The Blob is Here to Stay
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Scientists have recently discovered an immense blob living on the bottom shelf of my refrigerator. This blob is so dense that light can’t penetrate through it, so massive that it devours everything else around it. But since it’s not fuzzy purple yet, I might have it for lunch.

In case you’ve forgotten, the word “blob” is a scientific word, defined as a “coalesced mass of unrecognizable icky stuff that might be edible, but consumption is not recommended without killing it first with a truck load of Tabasco Sauce.” The blob in my refrigerator looks like it would laugh in the face of Tabasco Sauce.

I’m not exactly sure what this blob started out as—maybe a half-eaten slice of cheesecake, maybe leftover broccoli. Whatever it was, it has learned to adapt, to conquer, to multiply and divide, to work complex algebraic equations. It is self-aware, it is sentient, but, most importantly, it emits nauseating smells as a self-defense mechanism.

  
 
NEWS UPDATE: I’ve just returned from the refrigerator, where I embarked on a mission to rescue the sliced ham and pepper jack cheese because it’s lunch time and I’m really hungry. The blob took no notice of me. It was too busy painting graffiti on the walls. Gang signs. Things like, “Mold-siders are best,” “No carrots allowed,” and “Touch me and I’ll envelop you with deadly embryonic microorganisms!” Surprisingly, it has a good command of the English language.

Unidentifiable blobs are not new to mankind. Hollywood made a movie called The Blob back in 1958, starring Steve McQueen before he was picky about his movies. The movie’s theme song, “The Blob,” was one of Burt Bacharach’s first hits. It went something like this: “Beware of The Blob! It creeps and leaps and glides and slides. Across the floor, right through the door. And all around the wall. A splotch, a blotch. Be careful of The Blob!”

Grammy Award winning material, don’t you think?

In 1964, Marvel Comics introduced a new super villain named The Blob, who fought against the X-Men. Blob’s real name was Fred J. Dukes. He was born in Lubbock, Texas, was a circus performer, and was a member of the Brotherhood of Evil Mutants III—which I’m sure doesn’t surprise you one bit.

Unlike Wolverine, who was all buffed up with really cool knives and a Hollywood movie deal, The Blob was fat, mean, and really ugly, and he’s pretty much forgotten about these days. So, let’s continue to forget about him and move right along.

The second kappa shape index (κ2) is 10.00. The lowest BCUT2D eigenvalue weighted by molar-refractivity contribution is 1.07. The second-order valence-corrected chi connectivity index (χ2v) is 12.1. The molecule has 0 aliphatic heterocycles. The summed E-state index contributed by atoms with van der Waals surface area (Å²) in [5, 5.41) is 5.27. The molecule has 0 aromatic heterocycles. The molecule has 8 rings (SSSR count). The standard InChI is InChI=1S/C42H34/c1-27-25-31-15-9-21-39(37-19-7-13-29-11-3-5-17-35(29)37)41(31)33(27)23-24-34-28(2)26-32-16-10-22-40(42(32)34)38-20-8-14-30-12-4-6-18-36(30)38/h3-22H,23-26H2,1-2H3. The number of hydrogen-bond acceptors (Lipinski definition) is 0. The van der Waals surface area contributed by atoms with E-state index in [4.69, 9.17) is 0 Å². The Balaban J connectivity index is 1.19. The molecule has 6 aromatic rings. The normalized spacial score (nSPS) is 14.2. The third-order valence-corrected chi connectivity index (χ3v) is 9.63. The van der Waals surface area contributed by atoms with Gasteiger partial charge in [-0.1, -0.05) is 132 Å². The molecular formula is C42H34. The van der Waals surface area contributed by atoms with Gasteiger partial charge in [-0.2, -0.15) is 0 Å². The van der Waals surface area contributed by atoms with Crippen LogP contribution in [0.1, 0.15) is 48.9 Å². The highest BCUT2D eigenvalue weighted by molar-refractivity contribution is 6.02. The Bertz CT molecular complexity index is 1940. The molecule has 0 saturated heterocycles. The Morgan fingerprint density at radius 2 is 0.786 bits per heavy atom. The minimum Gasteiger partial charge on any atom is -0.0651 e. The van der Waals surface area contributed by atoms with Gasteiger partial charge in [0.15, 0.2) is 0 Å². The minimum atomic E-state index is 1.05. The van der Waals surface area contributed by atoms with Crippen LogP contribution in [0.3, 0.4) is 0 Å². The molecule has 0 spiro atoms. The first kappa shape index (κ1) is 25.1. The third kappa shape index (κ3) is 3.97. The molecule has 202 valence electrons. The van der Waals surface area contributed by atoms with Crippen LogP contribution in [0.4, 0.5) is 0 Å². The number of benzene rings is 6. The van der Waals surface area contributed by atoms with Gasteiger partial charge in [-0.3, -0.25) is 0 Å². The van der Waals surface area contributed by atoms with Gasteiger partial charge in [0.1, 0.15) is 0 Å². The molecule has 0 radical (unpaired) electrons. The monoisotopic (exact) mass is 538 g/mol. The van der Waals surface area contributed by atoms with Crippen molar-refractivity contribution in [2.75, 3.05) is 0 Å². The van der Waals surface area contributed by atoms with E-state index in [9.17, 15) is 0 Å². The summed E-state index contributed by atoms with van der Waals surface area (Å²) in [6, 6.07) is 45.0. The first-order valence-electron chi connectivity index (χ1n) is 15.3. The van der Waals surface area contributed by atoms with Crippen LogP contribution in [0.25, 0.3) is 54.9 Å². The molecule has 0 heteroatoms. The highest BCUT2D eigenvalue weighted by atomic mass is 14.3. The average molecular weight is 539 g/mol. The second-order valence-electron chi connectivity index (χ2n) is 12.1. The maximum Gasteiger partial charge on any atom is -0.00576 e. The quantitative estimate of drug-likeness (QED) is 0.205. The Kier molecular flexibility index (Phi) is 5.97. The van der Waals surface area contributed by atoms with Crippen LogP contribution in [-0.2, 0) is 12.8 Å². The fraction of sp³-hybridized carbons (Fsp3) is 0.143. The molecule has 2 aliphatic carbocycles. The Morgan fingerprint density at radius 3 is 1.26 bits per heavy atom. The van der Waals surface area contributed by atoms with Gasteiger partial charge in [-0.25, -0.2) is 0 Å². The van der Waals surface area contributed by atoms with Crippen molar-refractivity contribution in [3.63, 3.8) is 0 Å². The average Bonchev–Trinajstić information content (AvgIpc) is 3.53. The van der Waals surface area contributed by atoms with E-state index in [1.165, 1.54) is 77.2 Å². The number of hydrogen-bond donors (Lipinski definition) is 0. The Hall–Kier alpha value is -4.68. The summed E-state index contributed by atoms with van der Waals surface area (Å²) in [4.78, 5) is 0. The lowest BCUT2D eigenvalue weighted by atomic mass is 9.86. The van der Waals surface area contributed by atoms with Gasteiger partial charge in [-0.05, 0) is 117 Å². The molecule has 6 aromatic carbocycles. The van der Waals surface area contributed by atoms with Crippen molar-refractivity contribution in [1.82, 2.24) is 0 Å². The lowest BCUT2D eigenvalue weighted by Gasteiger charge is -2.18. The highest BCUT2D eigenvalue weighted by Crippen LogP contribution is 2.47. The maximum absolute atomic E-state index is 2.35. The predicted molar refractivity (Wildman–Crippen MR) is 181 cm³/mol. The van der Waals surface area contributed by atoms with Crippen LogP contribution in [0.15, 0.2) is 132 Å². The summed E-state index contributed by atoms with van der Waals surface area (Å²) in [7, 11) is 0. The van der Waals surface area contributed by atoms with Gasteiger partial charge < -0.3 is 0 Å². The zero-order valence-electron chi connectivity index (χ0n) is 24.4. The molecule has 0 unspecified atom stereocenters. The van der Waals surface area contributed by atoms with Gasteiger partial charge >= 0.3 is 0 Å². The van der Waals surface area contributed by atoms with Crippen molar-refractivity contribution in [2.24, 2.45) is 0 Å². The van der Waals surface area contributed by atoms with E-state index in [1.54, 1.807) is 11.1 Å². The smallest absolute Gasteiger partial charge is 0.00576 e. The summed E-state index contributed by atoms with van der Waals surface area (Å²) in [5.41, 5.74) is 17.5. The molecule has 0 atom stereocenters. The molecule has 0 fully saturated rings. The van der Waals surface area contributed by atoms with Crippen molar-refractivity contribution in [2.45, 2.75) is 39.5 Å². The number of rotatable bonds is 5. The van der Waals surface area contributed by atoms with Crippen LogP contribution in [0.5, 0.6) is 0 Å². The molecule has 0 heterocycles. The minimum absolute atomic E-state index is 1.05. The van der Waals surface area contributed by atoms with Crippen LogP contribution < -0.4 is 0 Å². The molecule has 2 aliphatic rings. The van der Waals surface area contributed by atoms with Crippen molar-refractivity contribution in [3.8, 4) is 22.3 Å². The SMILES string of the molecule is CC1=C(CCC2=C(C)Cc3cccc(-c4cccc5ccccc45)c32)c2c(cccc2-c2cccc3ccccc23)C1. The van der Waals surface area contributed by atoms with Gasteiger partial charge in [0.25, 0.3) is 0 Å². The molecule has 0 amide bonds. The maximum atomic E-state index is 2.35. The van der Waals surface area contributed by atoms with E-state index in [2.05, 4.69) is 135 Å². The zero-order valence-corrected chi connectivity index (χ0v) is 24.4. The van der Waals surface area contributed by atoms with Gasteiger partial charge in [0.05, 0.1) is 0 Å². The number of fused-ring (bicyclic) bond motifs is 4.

In 1994, strange blobs (in no way related to Blob the super villain) fell from the sky across Washington State. It was reported that people who touched the blobs got sick. Dogs and cats that came in contact with the stuff even died. More mysterious still, there were reports of UFOs and black helicopters seen in the area right before the blobs fell. And I know these reports are true because I read it on the Internet—the place where all serious journalists go to do research.

More recently, astronomers found an enormous blob in deep space, which may have a massive black hole at its center. It’s 12.9 billion light years away from Earth and 55,000 light years wide. Astronomers even gave it a name—Himiko. Of course, they didn’t ask the blob for approval—they just did it on their own. A space blob billions of light years away really can’t throw a fuss about the name it’s been given.

I’d give my blob a name, but it’s right in the next room, and it probably knows Kung Fu.

Which begs the question, if a blob had its choice of names, would it want to be called Blob? Maybe it would prefer James or Toby. How about something snazzy like Maximillian? My guess is it would probably choose Spike or “Globule of Death,” then grow a Mohawk and get a tattoo.

Mankind knows very little about blobs. There are no college courses in Blobatomy; there is no community need for a Bloberinarian or a Blobecologist. But maybe there should be. Maybe the study of Blobology would give us a better understanding of blobs, their culture and way of life. Because, folks, let’s face it—they’re not going away. They’re here to stay. And I know this because I just looked in my refrigerator, and the “Globule of Death” is digging foxholes and putting up concertina wire.

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